By the 1820s, the potato's capacity to sustain families independent of market conditions looked less attractive to some observers. As the historian David Lloyd has argued, this transformation reflects changes in the British economy and in statecraft. As Britain's economy moved from a fundamentally agrarian model towards a more industrial, capitalist framework, the eighteenth-century emphasis on building a self-sustaining labour force was replaced by the conviction that wealth and power derived from a smoothly functioning economic system, not simply from a larger population of diligent workers. The market economy demanded not merely healthy people, but a particular organisation of society around specific forms of waged labour and relations between employers and the workforce, and the dominance of the market in setting prices and wages. Potatoes, Lloyd noted, were increasingly associated with 'moral and political as well as economic characteristics that are recalcitrant to capitalist development'. The autonomous, potato-eating Irish labourer praised by Young had become 'a scandalous and potentially destabilising alternative to the economic and political forms that the reproduction of capital requires'.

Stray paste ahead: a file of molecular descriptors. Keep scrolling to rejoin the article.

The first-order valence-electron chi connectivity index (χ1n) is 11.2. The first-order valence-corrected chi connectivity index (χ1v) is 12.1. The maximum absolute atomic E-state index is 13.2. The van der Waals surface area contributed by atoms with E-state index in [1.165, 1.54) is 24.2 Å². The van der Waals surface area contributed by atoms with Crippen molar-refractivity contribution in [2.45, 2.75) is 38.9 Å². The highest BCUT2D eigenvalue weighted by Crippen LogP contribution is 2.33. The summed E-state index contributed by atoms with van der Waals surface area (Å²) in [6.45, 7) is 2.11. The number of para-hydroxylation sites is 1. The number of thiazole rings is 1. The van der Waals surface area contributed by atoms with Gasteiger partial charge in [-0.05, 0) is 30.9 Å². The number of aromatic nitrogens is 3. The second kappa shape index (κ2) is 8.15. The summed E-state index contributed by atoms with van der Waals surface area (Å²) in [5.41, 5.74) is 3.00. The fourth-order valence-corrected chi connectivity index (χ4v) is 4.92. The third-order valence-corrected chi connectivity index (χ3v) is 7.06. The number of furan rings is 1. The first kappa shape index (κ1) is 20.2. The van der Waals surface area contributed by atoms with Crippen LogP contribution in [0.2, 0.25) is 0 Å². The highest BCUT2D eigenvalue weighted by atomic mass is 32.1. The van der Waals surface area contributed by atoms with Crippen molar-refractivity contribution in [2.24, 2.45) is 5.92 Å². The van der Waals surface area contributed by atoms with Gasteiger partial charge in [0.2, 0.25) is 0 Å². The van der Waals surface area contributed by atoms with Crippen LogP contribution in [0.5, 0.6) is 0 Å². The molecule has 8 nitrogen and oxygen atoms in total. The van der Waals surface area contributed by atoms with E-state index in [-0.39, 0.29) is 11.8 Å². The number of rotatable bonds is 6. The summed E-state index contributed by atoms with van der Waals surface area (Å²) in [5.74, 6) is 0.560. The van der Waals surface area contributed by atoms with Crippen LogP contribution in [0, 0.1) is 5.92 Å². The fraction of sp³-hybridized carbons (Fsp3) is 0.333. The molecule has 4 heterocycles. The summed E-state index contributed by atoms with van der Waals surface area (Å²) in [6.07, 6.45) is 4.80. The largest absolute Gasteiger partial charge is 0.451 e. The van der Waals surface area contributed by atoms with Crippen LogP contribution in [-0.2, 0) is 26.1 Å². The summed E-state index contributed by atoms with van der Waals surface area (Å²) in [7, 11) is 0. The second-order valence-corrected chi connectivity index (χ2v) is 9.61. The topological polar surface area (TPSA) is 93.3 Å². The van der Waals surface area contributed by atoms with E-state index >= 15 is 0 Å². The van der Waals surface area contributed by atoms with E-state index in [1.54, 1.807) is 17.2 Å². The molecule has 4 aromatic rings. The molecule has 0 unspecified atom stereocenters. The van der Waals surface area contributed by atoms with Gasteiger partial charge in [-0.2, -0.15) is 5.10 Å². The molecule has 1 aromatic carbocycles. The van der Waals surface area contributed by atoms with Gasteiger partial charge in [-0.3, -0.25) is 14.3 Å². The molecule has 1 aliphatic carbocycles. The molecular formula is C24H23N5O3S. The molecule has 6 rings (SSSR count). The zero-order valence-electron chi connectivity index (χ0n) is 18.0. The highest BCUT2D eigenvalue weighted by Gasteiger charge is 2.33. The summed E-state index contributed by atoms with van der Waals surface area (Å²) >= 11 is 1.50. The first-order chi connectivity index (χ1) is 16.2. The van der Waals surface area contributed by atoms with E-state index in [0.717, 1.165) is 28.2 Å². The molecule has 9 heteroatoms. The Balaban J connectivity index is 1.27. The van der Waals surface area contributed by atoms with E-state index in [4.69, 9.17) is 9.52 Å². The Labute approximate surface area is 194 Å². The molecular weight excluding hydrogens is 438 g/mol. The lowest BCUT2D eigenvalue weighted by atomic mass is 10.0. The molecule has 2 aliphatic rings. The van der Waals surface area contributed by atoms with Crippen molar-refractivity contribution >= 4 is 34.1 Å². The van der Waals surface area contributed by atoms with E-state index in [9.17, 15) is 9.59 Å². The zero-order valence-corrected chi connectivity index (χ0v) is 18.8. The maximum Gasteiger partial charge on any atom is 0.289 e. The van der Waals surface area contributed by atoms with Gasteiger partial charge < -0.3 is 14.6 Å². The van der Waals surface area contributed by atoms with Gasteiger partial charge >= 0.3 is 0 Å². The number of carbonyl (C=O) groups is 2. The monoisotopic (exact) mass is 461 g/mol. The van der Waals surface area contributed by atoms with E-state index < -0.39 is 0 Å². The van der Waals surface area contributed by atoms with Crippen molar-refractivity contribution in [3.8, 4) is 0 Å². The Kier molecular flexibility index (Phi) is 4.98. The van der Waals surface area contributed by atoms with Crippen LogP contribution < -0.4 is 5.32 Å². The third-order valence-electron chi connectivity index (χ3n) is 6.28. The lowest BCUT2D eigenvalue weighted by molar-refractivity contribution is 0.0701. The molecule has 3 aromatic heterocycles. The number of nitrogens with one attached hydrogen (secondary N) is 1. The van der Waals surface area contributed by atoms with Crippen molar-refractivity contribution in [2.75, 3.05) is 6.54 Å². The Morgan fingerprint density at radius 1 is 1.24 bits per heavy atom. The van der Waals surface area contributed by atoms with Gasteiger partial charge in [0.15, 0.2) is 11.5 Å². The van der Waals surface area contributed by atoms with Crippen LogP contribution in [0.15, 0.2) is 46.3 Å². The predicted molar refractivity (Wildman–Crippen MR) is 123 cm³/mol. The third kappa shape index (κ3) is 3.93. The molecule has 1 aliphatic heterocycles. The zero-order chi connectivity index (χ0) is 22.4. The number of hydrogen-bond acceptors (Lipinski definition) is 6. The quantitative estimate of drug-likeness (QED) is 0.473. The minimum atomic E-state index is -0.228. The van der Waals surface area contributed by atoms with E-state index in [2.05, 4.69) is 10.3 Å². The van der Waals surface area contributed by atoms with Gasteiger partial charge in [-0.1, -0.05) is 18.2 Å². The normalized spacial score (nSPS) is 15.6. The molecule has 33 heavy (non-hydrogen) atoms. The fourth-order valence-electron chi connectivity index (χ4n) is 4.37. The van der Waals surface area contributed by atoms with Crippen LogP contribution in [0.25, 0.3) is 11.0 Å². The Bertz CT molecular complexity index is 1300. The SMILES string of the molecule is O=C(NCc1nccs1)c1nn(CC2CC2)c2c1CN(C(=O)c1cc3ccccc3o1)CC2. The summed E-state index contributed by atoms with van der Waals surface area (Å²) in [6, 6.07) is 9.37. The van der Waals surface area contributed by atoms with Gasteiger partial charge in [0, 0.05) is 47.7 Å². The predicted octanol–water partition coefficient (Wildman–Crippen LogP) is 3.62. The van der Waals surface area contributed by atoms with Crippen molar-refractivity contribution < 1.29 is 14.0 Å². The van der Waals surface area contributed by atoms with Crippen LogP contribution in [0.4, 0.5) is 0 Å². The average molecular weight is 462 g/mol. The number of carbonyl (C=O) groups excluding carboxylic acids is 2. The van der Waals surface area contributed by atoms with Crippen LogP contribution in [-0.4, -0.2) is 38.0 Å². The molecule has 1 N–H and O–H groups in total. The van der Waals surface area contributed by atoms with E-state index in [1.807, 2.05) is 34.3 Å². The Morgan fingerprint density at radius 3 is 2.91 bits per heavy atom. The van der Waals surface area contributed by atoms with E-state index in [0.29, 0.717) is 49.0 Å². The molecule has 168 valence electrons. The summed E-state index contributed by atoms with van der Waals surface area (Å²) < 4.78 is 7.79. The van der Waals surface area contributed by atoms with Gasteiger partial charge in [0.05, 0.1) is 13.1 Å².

The Principles Of Population
The writings of Thomas Robert Malthus are a barometer of this change. Malthus, who was born in 1766 in Surrey, spent most of his adulthood as the professor in history and political economy at the East India College, an institution intended to educate future colonial administrators. A minister in the Church of England, he also delivered sermons at the College, and over his life published a series of provocative and widely discussed works on economic and political matters, which reflected both his moral convictions and his thoughts on the nature of economic organisation. By the 1830s his ideas were sufficiently influential to underpin the substantial reduction in entitlement to poor relief enshrined in the 1834 New Poor Law, which limited parish relief to a narrowly defined group of 'deserving' poor – the bill that Cobbett had denounced as an impudence to end all impudences.